The Wilpon Mets announced this week that they have a deal done in premise with minority owner Andrew Cohen to sell his majority ownership of the team. Combined with what Cohen already owns, he stands to own 80% of the organization.

With a net value of $13 billion, Cohen would by far be the wealthiest owner in baseball.

And there are similarities between the last few sets of owners of the Islanders with Mr. Cohen.

To start with, Charles Wang was a billionaire that was also an alleged felon that avoided prosecution. Mr. Cohen is a billionaire that was an alleged felon that avoided prosecution.

Felons of a feather flock together…

The current Islander owners took over an 80% stake in the team. Mr. Cohen will ultimately have an 80% stake in the team.

But then there are differences.

In the dawn of the Cohen era? As the Braves acquired star pitching, the Phillies picked the Mets pocket, and the World Series champs prepare an offer for their star pitcher that anyone can exceed. And the Mets traded assets for a guy that hits .233 and is a bench player. Because you can’t sign those for just cash.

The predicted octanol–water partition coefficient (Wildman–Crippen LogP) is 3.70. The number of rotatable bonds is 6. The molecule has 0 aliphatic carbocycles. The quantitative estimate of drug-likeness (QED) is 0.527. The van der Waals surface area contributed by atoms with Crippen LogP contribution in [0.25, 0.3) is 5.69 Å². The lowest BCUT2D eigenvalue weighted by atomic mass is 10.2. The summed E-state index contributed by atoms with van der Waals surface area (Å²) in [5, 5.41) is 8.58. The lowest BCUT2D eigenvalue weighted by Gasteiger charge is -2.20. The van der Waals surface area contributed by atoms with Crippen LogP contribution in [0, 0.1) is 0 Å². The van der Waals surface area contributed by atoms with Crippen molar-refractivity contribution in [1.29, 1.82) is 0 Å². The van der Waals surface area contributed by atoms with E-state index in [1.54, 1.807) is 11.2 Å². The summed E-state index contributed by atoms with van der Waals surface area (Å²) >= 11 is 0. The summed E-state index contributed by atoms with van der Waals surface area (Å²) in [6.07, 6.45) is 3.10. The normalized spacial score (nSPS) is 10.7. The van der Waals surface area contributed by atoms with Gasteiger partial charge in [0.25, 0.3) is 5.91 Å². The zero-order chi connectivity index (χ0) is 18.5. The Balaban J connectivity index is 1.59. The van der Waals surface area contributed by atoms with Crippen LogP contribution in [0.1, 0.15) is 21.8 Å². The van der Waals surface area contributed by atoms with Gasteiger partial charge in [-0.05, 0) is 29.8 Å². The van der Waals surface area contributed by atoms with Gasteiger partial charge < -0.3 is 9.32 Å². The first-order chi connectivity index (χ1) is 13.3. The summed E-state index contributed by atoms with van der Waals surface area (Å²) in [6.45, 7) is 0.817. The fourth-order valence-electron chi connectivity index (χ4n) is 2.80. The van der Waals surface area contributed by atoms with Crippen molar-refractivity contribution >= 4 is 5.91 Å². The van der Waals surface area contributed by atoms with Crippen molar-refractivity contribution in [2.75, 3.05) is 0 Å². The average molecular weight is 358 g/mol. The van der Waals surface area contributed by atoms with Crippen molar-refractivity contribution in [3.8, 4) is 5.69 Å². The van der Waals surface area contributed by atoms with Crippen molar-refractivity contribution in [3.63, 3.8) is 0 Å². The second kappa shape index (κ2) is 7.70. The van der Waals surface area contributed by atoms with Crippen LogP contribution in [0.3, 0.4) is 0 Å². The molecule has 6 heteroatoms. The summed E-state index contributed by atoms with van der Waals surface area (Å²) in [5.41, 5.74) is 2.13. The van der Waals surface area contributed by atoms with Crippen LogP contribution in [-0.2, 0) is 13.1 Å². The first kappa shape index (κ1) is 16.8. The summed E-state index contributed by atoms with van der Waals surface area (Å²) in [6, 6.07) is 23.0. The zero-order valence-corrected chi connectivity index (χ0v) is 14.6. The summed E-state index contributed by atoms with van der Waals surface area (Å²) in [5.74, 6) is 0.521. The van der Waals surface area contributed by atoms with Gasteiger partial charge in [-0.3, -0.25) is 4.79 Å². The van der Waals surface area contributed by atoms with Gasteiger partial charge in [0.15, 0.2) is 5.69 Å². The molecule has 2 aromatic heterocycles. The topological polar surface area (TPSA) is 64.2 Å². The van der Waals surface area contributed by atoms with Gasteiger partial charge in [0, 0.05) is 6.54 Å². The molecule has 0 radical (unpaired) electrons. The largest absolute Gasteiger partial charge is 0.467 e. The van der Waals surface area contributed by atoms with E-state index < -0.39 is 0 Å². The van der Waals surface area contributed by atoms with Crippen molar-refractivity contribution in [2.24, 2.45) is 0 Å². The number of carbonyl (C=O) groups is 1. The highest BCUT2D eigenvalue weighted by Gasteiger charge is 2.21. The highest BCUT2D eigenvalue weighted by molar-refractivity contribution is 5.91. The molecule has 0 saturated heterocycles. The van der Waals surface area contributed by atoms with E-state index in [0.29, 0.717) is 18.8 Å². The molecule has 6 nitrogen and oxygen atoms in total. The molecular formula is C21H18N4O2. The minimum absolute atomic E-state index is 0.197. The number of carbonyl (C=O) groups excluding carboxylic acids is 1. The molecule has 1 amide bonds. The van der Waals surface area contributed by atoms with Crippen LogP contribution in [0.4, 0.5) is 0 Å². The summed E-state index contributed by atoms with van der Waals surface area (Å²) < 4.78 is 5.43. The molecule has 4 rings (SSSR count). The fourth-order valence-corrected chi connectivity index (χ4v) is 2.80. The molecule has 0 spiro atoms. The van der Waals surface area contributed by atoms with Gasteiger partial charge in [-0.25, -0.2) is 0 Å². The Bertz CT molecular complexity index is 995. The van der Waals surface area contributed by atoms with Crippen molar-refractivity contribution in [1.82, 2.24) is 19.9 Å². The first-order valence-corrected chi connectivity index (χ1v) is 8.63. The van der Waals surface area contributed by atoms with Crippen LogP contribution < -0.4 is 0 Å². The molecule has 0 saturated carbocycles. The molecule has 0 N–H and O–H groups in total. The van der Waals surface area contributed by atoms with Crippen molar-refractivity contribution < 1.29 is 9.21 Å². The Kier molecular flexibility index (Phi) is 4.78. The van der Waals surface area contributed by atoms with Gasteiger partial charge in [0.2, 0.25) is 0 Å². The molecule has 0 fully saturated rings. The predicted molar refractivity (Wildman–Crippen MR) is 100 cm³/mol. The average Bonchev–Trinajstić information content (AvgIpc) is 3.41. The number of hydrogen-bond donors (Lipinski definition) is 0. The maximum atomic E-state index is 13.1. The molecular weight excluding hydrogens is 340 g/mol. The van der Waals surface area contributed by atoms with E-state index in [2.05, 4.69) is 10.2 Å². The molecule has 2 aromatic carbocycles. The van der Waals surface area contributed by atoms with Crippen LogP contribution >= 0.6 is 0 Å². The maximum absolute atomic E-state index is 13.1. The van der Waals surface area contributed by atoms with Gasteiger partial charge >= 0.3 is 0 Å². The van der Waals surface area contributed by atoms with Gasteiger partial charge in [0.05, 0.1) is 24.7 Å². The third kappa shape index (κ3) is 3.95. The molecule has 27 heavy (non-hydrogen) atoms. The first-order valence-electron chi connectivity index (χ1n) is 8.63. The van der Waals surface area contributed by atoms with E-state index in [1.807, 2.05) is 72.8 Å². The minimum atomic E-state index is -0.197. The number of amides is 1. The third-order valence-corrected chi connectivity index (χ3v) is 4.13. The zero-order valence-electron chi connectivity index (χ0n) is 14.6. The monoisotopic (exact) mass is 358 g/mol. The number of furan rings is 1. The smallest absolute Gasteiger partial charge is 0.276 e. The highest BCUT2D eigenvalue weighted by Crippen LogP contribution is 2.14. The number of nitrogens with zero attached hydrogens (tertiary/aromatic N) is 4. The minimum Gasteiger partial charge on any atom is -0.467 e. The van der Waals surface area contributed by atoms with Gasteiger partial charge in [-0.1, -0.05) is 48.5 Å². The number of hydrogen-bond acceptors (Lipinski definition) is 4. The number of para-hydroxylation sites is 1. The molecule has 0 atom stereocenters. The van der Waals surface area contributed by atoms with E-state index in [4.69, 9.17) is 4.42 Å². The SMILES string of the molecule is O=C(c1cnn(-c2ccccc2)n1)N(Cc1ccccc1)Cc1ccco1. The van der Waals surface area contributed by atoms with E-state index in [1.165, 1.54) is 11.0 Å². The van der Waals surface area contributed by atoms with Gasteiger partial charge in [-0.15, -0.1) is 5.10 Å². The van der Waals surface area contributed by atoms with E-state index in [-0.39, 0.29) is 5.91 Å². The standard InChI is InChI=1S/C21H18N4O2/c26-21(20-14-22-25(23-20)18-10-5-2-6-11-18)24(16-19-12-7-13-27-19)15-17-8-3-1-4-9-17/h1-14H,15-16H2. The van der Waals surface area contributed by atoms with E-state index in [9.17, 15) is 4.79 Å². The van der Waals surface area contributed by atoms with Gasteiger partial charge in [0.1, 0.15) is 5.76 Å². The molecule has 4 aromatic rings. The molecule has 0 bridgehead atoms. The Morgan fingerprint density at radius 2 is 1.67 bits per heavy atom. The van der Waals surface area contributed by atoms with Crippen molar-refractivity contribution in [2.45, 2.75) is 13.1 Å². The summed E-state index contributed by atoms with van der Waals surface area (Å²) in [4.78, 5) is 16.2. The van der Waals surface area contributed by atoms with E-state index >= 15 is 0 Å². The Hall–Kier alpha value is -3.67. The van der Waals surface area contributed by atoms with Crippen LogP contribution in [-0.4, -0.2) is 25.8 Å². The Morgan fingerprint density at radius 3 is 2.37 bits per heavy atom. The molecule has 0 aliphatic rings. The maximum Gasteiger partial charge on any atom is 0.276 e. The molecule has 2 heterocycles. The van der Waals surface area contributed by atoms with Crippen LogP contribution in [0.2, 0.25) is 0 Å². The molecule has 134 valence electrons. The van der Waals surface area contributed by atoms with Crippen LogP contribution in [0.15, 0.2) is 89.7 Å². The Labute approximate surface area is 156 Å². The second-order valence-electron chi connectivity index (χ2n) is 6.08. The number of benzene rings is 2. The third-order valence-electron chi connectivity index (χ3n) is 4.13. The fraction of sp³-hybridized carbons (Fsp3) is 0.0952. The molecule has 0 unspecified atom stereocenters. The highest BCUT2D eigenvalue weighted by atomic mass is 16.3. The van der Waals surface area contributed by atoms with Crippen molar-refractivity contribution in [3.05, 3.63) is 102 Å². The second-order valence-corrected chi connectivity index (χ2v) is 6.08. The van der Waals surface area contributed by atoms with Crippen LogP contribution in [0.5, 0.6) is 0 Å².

Oh, and the management? A rookie manager and a second year GM. In an offseason where there were two World Series Managers available as free agents, and at least 30 assistant GM’s were looking for a promotion.

If you’re buying a team? Here’s an idea- make a splash.